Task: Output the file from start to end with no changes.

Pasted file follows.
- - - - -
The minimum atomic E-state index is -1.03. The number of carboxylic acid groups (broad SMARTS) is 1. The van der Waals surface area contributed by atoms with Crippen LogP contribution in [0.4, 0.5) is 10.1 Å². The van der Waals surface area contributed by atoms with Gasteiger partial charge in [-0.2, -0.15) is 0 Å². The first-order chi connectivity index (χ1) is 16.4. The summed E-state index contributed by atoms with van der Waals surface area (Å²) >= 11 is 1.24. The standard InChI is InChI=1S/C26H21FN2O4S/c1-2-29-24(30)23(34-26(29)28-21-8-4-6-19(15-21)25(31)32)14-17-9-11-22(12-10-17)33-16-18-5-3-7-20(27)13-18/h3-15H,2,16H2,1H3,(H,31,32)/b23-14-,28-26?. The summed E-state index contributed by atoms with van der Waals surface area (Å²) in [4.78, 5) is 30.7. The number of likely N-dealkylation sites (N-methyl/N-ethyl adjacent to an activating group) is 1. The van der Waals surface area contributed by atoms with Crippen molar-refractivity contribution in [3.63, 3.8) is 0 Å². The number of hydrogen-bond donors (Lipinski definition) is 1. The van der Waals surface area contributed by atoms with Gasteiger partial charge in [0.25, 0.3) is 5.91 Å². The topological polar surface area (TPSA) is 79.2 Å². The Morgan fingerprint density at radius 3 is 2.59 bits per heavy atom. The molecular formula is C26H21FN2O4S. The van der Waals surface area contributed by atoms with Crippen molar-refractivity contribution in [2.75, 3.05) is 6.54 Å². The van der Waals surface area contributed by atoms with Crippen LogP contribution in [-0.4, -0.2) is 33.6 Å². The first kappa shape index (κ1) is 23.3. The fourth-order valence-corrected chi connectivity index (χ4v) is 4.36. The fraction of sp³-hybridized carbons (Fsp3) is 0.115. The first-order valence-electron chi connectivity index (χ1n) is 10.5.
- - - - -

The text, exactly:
The minimum atomic E-state index is -1.03. The number of carboxylic acid groups (broad SMARTS) is 1. The van der Waals surface area contributed by atoms with Crippen LogP contribution in [0.4, 0.5) is 10.1 Å². The van der Waals surface area contributed by atoms with Gasteiger partial charge in [-0.2, -0.15) is 0 Å². The first-order chi connectivity index (χ1) is 16.4. The summed E-state index contributed by atoms with van der Waals surface area (Å²) >= 11 is 1.24. The standard InChI is InChI=1S/C26H21FN2O4S/c1-2-29-24(30)23(34-26(29)28-21-8-4-6-19(15-21)25(31)32)14-17-9-11-22(12-10-17)33-16-18-5-3-7-20(27)13-18/h3-15H,2,16H2,1H3,(H,31,32)/b23-14-,28-26?. The summed E-state index contributed by atoms with van der Waals surface area (Å²) in [4.78, 5) is 30.7. The number of likely N-dealkylation sites (N-methyl/N-ethyl adjacent to an activating group) is 1. The van der Waals surface area contributed by atoms with Crippen molar-refractivity contribution in [3.63, 3.8) is 0 Å². The number of hydrogen-bond donors (Lipinski definition) is 1. The van der Waals surface area contributed by atoms with Gasteiger partial charge in [0.25, 0.3) is 5.91 Å². The topological polar surface area (TPSA) is 79.2 Å². The Morgan fingerprint density at radius 3 is 2.59 bits per heavy atom. The molecular formula is C26H21FN2O4S. The van der Waals surface area contributed by atoms with Crippen molar-refractivity contribution in [2.75, 3.05) is 6.54 Å². The van der Waals surface area contributed by atoms with Crippen LogP contribution in [-0.4, -0.2) is 33.6 Å². The first kappa shape index (κ1) is 23.3. The fourth-order valence-corrected chi connectivity index (χ4v) is 4.36. The fraction of sp³-hybridized carbons (Fsp3) is 0.115. The first-order valence-electron chi connectivity index (χ1n) is 10.5.